Re-design goals

Our redesign goals were quite clear:

  • Make the site easier to read
  • Offer more variety/flexibility in terms of layout, e.g. 2, 3 and 4 column
  • Ensure that it works in more browsers
  • Add new functionality

On the whole we’ve managed to achieve this, and the feedback during the last month when the site was quietly released to staff and students within a closed preview has been very positive.

The techie bit

When designing and building a new site you have to decide from the start which technologies you will definitely support and which you will try to break as least as possible.

We’ve built the site around a grid-based CSS framework called Blueprint CSS, which offers us a number of advantages such as ensuring that the site is built using accepted Web standards, a well-designed and attractive typography. It also makes it painlessly simple to develop new site designs and layouts.

Much of the new functionality (such as the carousel of images on the homepage, and the tabs on the Current Staff and Students’ pages) is largely provided using the jQuery JavaScript library.

While writing new features using JavaScript can be a long and arduous process the jQuery library allows you to do it in a fraction of the time — some of the functionality added to the site took less than a minute to write! It also works with a lot of modern browsers (Firefox 1.5+, IE6+, Safari 2.0.2+, Opera 9+).

Browsers

Speaking of browsers, based on statistics gathered by our Google Analytics account as well as Yahoo!’s guidelines for Graded Browser Support we settled on ensuring that the latest browsers received the best experience possible.  This included:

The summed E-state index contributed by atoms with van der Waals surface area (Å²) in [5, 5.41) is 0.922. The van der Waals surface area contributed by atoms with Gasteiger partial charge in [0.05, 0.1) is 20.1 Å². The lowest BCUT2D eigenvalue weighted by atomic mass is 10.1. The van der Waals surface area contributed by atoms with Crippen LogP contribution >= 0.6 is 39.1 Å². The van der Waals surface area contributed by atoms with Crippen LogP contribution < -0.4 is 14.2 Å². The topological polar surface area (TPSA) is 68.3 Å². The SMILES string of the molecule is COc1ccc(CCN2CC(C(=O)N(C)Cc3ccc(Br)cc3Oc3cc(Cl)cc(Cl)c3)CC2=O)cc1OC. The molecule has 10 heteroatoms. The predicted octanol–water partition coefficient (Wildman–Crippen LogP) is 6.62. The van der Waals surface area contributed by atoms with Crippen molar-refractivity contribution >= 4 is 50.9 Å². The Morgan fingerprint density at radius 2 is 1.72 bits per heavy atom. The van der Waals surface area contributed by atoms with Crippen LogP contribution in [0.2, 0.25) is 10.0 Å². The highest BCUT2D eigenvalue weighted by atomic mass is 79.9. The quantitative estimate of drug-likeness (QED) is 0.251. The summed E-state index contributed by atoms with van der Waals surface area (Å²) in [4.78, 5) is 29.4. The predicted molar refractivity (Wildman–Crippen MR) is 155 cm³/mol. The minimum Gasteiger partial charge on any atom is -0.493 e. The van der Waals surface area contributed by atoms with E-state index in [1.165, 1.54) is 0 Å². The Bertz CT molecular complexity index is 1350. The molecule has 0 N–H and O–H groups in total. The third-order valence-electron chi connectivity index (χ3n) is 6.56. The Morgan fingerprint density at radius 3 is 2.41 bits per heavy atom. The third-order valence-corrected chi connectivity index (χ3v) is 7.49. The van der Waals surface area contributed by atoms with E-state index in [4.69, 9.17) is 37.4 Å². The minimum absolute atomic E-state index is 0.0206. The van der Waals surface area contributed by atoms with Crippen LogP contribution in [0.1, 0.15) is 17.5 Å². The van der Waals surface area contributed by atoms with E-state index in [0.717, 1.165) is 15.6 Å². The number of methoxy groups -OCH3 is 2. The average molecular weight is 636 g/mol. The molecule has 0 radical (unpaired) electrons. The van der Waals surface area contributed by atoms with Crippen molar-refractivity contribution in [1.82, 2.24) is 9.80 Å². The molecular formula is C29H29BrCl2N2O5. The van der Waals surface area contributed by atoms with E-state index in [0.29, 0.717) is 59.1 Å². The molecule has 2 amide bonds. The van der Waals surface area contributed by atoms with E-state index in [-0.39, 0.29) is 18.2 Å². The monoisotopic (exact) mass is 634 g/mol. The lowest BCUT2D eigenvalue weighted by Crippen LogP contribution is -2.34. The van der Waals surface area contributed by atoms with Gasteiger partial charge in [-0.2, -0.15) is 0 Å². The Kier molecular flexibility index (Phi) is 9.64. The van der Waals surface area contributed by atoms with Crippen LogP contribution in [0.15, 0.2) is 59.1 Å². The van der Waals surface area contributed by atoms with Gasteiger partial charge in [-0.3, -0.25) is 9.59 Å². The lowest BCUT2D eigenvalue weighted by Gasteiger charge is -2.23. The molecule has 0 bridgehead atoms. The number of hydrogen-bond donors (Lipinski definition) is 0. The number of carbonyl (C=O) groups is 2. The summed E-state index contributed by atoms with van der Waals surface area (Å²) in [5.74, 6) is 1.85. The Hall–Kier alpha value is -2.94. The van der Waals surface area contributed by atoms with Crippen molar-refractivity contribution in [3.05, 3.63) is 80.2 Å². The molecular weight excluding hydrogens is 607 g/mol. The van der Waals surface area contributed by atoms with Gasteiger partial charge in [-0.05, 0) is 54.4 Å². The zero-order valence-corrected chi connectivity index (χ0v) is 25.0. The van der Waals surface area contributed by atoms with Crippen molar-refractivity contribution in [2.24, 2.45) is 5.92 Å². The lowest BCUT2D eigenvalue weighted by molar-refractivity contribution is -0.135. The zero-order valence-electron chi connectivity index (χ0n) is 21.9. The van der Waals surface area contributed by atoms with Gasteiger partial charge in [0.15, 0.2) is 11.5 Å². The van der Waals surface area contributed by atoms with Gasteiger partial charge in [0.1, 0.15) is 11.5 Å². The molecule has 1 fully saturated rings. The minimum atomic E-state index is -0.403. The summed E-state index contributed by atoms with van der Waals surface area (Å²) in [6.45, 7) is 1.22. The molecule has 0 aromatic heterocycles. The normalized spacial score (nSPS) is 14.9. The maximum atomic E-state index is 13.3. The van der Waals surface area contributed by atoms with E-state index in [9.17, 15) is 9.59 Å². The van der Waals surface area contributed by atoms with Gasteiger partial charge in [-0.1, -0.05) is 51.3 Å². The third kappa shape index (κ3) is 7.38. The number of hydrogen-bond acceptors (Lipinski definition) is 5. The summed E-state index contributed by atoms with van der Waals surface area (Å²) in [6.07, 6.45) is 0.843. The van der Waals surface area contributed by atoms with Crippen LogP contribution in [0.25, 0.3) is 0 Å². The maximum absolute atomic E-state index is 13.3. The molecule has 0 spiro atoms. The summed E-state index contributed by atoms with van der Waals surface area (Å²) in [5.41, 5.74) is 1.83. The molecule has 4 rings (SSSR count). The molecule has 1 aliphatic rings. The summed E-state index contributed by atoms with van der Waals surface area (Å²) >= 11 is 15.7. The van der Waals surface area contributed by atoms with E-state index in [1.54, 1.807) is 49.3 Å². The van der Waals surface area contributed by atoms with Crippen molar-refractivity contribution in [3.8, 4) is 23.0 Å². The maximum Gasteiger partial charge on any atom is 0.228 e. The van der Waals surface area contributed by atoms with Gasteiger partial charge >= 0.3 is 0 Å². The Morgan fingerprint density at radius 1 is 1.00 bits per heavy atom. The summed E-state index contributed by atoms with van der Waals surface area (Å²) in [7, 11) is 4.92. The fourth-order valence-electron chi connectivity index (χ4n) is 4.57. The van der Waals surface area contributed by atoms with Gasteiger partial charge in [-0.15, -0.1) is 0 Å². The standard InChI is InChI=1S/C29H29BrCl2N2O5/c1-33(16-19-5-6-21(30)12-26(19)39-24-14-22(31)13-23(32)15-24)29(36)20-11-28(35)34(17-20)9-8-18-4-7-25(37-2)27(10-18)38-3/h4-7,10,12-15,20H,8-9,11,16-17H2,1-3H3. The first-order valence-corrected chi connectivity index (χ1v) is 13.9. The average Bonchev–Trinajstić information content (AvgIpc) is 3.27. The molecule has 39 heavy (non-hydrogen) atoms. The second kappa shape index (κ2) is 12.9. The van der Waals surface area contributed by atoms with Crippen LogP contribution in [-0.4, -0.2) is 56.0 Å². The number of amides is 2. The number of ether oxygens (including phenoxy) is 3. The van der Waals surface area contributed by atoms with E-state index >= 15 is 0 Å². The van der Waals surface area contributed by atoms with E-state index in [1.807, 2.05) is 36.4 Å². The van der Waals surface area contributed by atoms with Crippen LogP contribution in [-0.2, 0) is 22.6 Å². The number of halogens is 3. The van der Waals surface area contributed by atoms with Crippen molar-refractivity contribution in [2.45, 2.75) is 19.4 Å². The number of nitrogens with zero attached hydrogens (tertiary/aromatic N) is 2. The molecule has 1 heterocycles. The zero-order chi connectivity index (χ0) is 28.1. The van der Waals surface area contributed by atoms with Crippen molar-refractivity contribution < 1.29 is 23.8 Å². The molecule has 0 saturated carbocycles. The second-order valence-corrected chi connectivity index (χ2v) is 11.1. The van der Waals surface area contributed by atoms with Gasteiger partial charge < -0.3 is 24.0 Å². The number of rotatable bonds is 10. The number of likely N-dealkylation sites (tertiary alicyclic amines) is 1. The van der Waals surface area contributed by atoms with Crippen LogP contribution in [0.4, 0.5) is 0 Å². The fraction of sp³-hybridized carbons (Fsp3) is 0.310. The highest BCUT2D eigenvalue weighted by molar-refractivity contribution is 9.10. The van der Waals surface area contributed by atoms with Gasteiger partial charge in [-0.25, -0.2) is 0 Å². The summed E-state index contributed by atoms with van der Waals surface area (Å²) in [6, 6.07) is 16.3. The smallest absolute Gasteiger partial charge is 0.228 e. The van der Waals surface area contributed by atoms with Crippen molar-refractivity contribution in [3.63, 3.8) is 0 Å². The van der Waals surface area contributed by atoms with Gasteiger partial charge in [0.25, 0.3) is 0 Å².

• Firefox 2.0
  • Firefox 3.0
  • Internet Explorer 6
  • Internet Explorer 7
  • Opera 9.x
  • Safari 3.x

We tested the site back to Firefox 1.0, Internet Explorer 5.0, OPera 7.5 and Netscape Navigator 7.0, with varying degrees of success.  On the whole though the site is still usable in these older browsers, even if it doesn’t look exactly as it does in a modern, standards-compliant browser.

One major issue that we have become aware of is that the site crashes when viewed in Safari 2.0.4 (419.3) on a Mac. The issue it would appear is to do with how Safari handles JavaScript.  According to JavaScript expert, and jQuery author John Resig:

“Safari 2 has serious memory issues that are impossible to work around – simply loading and executing too much JavaScript will cause it to crash.” (J Resig, jQuery discussion group)

Our advice, following the graded browser support guideliness, would be to either disable JavaScript or upgrade to a more modern browser, such as Mozilla Firefox (the site works in everything back to Firefox 1.5).

Going live

Going live with a site is a strange experience of mixed emotions. There’s a combination of both elation that the site is going live, mixed with a little anti-climax and the nervousness of waiting for support calls to come in, hoping that we haven’t missed anything obvious.

On the whole, as a Web Team we’re really pleased with the results and the encouraging feedback that we’ve had from users, but we won’t stop there … there’s much still to be done, content to be improved on, sections to be reorganised and even more features to be added.